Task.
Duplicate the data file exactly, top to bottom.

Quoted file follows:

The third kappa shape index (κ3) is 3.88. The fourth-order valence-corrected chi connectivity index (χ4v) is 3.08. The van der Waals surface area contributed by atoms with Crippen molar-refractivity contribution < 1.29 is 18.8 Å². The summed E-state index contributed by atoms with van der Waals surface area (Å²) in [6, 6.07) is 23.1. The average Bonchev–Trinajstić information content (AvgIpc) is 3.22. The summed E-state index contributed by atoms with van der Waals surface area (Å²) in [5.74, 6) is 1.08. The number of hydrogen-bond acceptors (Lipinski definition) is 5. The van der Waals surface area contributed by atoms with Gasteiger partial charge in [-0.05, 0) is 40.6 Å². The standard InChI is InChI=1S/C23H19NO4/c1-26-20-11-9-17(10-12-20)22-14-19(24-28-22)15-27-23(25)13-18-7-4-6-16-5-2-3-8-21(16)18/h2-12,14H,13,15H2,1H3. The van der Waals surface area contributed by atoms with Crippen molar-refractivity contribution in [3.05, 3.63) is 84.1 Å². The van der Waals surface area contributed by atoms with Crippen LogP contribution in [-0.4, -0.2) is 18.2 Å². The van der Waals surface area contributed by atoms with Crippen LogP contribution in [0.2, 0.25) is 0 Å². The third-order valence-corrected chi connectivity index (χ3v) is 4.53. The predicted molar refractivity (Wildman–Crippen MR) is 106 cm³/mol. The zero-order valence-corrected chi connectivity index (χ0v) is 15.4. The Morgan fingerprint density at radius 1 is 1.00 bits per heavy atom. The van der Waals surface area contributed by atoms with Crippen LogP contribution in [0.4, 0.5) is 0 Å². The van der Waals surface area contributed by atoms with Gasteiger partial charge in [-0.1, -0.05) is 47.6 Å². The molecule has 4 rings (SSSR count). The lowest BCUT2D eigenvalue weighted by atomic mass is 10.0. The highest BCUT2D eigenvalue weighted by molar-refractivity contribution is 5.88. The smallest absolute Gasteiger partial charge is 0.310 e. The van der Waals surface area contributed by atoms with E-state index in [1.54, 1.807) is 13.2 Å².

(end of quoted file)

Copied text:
The third kappa shape index (κ3) is 3.88. The fourth-order valence-corrected chi connectivity index (χ4v) is 3.08. The van der Waals surface area contributed by atoms with Crippen molar-refractivity contribution < 1.29 is 18.8 Å². The summed E-state index contributed by atoms with van der Waals surface area (Å²) in [6, 6.07) is 23.1. The average Bonchev–Trinajstić information content (AvgIpc) is 3.22. The summed E-state index contributed by atoms with van der Waals surface area (Å²) in [5.74, 6) is 1.08. The number of hydrogen-bond acceptors (Lipinski definition) is 5. The van der Waals surface area contributed by atoms with Gasteiger partial charge in [-0.05, 0) is 40.6 Å². The standard InChI is InChI=1S/C23H19NO4/c1-26-20-11-9-17(10-12-20)22-14-19(24-28-22)15-27-23(25)13-18-7-4-6-16-5-2-3-8-21(16)18/h2-12,14H,13,15H2,1H3. The van der Waals surface area contributed by atoms with Crippen molar-refractivity contribution in [3.05, 3.63) is 84.1 Å². The van der Waals surface area contributed by atoms with Crippen LogP contribution in [-0.4, -0.2) is 18.2 Å². The van der Waals surface area contributed by atoms with Crippen LogP contribution in [0.2, 0.25) is 0 Å². The third-order valence-corrected chi connectivity index (χ3v) is 4.53. The predicted molar refractivity (Wildman–Crippen MR) is 106 cm³/mol. The zero-order valence-corrected chi connectivity index (χ0v) is 15.4. The Morgan fingerprint density at radius 1 is 1.00 bits per heavy atom. The van der Waals surface area contributed by atoms with Crippen LogP contribution in [0.4, 0.5) is 0 Å². The van der Waals surface area contributed by atoms with Gasteiger partial charge in [-0.1, -0.05) is 47.6 Å². The molecule has 4 rings (SSSR count). The lowest BCUT2D eigenvalue weighted by atomic mass is 10.0. The highest BCUT2D eigenvalue weighted by molar-refractivity contribution is 5.88. The smallest absolute Gasteiger partial charge is 0.310 e. The van der Waals surface area contributed by atoms with E-state index in [1.54, 1.807) is 13.2 Å².